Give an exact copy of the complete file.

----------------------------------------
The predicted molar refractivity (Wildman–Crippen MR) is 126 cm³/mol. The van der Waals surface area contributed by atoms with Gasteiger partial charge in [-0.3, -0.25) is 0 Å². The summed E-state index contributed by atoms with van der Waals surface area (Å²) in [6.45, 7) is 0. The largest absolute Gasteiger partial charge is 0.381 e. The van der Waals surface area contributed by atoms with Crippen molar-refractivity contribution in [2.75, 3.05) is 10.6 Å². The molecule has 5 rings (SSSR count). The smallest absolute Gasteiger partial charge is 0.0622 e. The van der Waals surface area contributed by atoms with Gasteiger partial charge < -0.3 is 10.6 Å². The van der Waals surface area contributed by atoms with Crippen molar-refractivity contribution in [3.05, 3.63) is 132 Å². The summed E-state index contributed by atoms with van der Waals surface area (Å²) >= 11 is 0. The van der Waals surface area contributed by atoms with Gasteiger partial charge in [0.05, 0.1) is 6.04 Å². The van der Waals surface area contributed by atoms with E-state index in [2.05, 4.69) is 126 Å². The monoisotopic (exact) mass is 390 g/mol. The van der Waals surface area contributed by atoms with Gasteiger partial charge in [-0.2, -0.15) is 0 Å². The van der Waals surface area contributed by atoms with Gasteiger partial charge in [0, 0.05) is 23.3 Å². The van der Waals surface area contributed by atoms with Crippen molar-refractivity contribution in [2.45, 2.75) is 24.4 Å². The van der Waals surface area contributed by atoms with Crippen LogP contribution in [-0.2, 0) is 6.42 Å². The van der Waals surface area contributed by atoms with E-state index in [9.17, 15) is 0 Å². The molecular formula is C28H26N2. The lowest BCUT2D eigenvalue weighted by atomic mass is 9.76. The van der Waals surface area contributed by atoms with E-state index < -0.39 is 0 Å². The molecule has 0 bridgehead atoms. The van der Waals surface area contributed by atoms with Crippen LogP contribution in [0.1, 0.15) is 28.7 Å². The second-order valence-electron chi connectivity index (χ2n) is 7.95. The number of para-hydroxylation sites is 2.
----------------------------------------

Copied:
The predicted molar refractivity (Wildman–Crippen MR) is 126 cm³/mol. The van der Waals surface area contributed by atoms with Gasteiger partial charge in [-0.3, -0.25) is 0 Å². The summed E-state index contributed by atoms with van der Waals surface area (Å²) in [6.45, 7) is 0. The largest absolute Gasteiger partial charge is 0.381 e. The van der Waals surface area contributed by atoms with Crippen molar-refractivity contribution in [2.75, 3.05) is 10.6 Å². The molecule has 5 rings (SSSR count). The smallest absolute Gasteiger partial charge is 0.0622 e. The van der Waals surface area contributed by atoms with Gasteiger partial charge < -0.3 is 10.6 Å². The van der Waals surface area contributed by atoms with Crippen molar-refractivity contribution in [3.05, 3.63) is 132 Å². The summed E-state index contributed by atoms with van der Waals surface area (Å²) >= 11 is 0. The van der Waals surface area contributed by atoms with Gasteiger partial charge in [0.05, 0.1) is 6.04 Å². The van der Waals surface area contributed by atoms with E-state index in [2.05, 4.69) is 126 Å². The monoisotopic (exact) mass is 390 g/mol. The van der Waals surface area contributed by atoms with Gasteiger partial charge in [-0.2, -0.15) is 0 Å². The van der Waals surface area contributed by atoms with Gasteiger partial charge in [0, 0.05) is 23.3 Å². The van der Waals surface area contributed by atoms with Crippen molar-refractivity contribution in [2.45, 2.75) is 24.4 Å². The van der Waals surface area contributed by atoms with Crippen LogP contribution in [-0.2, 0) is 6.42 Å². The van der Waals surface area contributed by atoms with E-state index in [9.17, 15) is 0 Å². The molecular formula is C28H26N2. The lowest BCUT2D eigenvalue weighted by atomic mass is 9.76. The van der Waals surface area contributed by atoms with E-state index < -0.39 is 0 Å². The molecule has 0 bridgehead atoms. The van der Waals surface area contributed by atoms with Crippen LogP contribution in [0.1, 0.15) is 28.7 Å². The second-order valence-electron chi connectivity index (χ2n) is 7.95. The number of para-hydroxylation sites is 2.